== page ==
Earlier this month, the 75th Army Ranger Regiment permanently activated its newest battalion.
The Ranger Military Intelligence Battalion (RHIB) is now one of the five battalions of the 75th Ranger Regiment, the other being three infantry battalions (1/75, 2/75, 3/75) and a Special Troops Battalion.
According to the 75th Ranger Regiment, the RHIB’s mission is to recruit, train, develop, and employ Rangers who specialize in cyber, electronic warfare, and full-spectrum intelligence, surveillance, and reconnaissance (ISR) operations. In addition, the Battalion sports a remotely piloted aircraft (PRA) capability.
The Battalion had been provisionally activated in 2017.
Lieutenant Colonel Timothy Sikora, the commander of RHIB, said in a statement during the activation ceremony that “today the intelligence and cyber Rangers remain at the top of their fields, able to do things with their tools that are rarely matched by their peers. Each one of the RMIB Rangers earned their tan beret and scroll the same as every other military occupational specialty in the 75th Ranger Regiment formation. Everyone is a Ranger first.”
Unmanned aircraft systems operators, all-source analysts, geospatial analysts, human intelligence collectors, technical operations, electronic warfare or cyber analysts are some of the military occupational specialties that comprise the RMIB. Unlike most Special Operations units, however, everyone must volunteer for and successfully pass the 75th Ranger Regiment’s selection (the Ranger Assessment and Selection Program 1 or 2, according to their rank).
Last year, the 75th Ranger Regiment released a short promo/recruitment video about its newest battalion. It offers a short glimpse of what’s like to be in the RMIB.
Major Paul Lushenko, the operations officer of the RMIB, had written a paper on the benefits that the new unit will bring to the 75th Ranger Regiment. Titled “The 75th Ranger Regiment Military Intelligence Battalion, Modernizing for Multi-Domain Battle” and published in the Military Review, the U.S. Army’s professional journal, the paper makes some interesting points about the RMIB and its utility in both low-intensity and near-peer conflicts. Major Lushenko argues that the RMIB offers a platform of experimentation and innovation in which concepts can be tested. He posits, furthermore, that the newest addition to the 75th Ranger Regiment presents scalable and versatile packages (individuals or teams) that can be used in a variety of roles.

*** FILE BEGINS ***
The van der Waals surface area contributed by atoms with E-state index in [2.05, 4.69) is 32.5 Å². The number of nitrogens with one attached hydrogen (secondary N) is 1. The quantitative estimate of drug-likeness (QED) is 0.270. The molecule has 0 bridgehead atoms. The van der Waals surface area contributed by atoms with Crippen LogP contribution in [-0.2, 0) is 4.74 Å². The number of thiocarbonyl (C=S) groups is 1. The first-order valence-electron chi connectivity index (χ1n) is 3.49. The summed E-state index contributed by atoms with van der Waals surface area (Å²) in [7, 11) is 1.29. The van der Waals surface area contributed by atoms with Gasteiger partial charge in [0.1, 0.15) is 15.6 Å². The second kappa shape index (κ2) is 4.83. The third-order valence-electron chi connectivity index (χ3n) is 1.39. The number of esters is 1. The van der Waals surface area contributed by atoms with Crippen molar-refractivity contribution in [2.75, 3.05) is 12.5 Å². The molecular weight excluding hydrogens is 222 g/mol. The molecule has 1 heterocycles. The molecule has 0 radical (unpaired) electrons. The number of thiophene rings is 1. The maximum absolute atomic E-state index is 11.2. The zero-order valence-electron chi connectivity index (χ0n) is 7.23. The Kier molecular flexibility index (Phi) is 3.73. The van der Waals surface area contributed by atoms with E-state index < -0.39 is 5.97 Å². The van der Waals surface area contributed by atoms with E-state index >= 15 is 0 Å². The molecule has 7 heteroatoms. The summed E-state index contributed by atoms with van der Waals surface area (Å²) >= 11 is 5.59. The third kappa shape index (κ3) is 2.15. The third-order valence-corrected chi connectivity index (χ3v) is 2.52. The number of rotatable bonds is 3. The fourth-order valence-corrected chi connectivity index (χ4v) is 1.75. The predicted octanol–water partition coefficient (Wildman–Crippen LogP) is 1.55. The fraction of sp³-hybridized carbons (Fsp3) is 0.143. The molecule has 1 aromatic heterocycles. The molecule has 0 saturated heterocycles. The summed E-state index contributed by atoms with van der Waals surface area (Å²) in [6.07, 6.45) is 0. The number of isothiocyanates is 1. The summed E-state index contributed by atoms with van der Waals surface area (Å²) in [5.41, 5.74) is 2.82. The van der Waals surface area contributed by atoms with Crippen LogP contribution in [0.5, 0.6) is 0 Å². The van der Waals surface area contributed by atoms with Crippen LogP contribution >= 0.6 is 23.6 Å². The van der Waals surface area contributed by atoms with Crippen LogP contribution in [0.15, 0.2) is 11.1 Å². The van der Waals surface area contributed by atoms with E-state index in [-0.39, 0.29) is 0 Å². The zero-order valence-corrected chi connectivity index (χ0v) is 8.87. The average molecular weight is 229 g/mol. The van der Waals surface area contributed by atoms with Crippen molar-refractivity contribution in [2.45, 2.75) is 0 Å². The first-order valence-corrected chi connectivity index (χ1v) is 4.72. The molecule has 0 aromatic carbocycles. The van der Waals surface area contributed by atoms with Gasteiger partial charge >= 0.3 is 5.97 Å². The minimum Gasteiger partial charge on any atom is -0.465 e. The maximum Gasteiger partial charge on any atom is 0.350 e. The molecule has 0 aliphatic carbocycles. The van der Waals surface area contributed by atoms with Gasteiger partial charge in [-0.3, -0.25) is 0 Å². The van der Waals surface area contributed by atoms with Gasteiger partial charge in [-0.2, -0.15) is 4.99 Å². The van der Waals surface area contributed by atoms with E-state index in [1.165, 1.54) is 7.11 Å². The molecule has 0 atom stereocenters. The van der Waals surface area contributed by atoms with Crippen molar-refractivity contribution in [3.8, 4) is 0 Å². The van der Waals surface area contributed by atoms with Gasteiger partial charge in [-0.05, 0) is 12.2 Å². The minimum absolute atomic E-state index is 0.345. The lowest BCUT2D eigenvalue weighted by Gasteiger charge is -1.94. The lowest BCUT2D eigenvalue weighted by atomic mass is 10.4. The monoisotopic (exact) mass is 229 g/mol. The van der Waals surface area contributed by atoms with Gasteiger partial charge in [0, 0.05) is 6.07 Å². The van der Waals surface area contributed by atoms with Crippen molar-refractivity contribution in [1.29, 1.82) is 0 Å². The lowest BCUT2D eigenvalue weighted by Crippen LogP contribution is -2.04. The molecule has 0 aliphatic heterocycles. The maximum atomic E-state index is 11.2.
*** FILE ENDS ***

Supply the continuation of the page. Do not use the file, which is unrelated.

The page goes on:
Before the establishment of the RMIB, intelligence gathering, analysis, and dissemination in the Ranger Regiment took place either in the infantry battalions or the Special Troops Battalion, which had a military intelligence company. The fragmented nature of the Regiment’s intelligence capabilities restricted its potential. The RMIB is a solution to that.
“Within Sullivan’s Charter for the 75th Ranger Regiment, we continue to evolve as an ‘awesome force composed of skilled, dedicated Soldiers who can do things with their hands and weapons better than anyone,’” added Lt Col. Sikora.
The U.S. military’s premier direct action, light infantry Special Operations unit, the 75th Ranger Regiment is the only unit in the Army to have been continuously deployed in a combat zone since 9/11. Furthermore, the Rangers are probably the ones who have undergone the more significant evolution since the Global War on Terror (GWOT) began. Gone are the days when Rangers would only conduct airfield seizures and pull security for Delta Force. The operational tempo of GWOT forced the Regiment to evolve and thus get assigned increasingly more important missions.
If you enjoyed this article, please consider supporting our Veteran Editorial by becoming a SOFREP subscriber. Click here to get 3 months of full ad-free access for only $1